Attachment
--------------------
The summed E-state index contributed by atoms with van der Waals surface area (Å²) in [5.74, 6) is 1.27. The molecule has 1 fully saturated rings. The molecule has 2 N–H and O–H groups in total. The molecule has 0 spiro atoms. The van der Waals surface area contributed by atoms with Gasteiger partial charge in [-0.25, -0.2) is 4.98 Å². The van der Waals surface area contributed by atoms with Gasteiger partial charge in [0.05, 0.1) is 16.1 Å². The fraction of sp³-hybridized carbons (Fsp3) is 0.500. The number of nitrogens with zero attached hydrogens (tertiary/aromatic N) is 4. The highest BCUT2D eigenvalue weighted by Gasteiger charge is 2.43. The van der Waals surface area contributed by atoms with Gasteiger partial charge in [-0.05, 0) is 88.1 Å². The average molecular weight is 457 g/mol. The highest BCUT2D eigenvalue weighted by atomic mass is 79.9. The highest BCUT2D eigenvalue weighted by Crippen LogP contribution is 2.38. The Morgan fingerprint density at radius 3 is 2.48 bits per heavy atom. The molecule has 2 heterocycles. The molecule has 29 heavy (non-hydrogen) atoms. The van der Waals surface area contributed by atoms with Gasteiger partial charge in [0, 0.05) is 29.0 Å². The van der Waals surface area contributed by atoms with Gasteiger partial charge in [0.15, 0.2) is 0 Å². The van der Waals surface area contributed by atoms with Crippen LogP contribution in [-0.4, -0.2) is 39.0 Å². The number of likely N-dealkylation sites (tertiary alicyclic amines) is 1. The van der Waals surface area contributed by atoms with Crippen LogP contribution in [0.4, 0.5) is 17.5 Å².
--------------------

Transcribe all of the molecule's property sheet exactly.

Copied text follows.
The summed E-state index contributed by atoms with van der Waals surface area (Å²) in [5.74, 6) is 1.27. The molecule has 1 fully saturated rings. The molecule has 2 N–H and O–H groups in total. The molecule has 0 spiro atoms. The van der Waals surface area contributed by atoms with Gasteiger partial charge in [-0.25, -0.2) is 4.98 Å². The van der Waals surface area contributed by atoms with Gasteiger partial charge in [0.05, 0.1) is 16.1 Å². The fraction of sp³-hybridized carbons (Fsp3) is 0.500. The number of nitrogens with zero attached hydrogens (tertiary/aromatic N) is 4. The highest BCUT2D eigenvalue weighted by Gasteiger charge is 2.43. The van der Waals surface area contributed by atoms with Gasteiger partial charge in [-0.05, 0) is 88.1 Å². The average molecular weight is 457 g/mol. The highest BCUT2D eigenvalue weighted by atomic mass is 79.9. The highest BCUT2D eigenvalue weighted by Crippen LogP contribution is 2.38. The Morgan fingerprint density at radius 3 is 2.48 bits per heavy atom. The molecule has 2 heterocycles. The molecule has 29 heavy (non-hydrogen) atoms. The van der Waals surface area contributed by atoms with Gasteiger partial charge in [0, 0.05) is 29.0 Å². The van der Waals surface area contributed by atoms with Gasteiger partial charge in [0.15, 0.2) is 0 Å². The van der Waals surface area contributed by atoms with Crippen LogP contribution in [-0.4, -0.2) is 39.0 Å². The number of likely N-dealkylation sites (tertiary alicyclic amines) is 1. The van der Waals surface area contributed by atoms with Crippen LogP contribution in [0.4, 0.5) is 17.5 Å².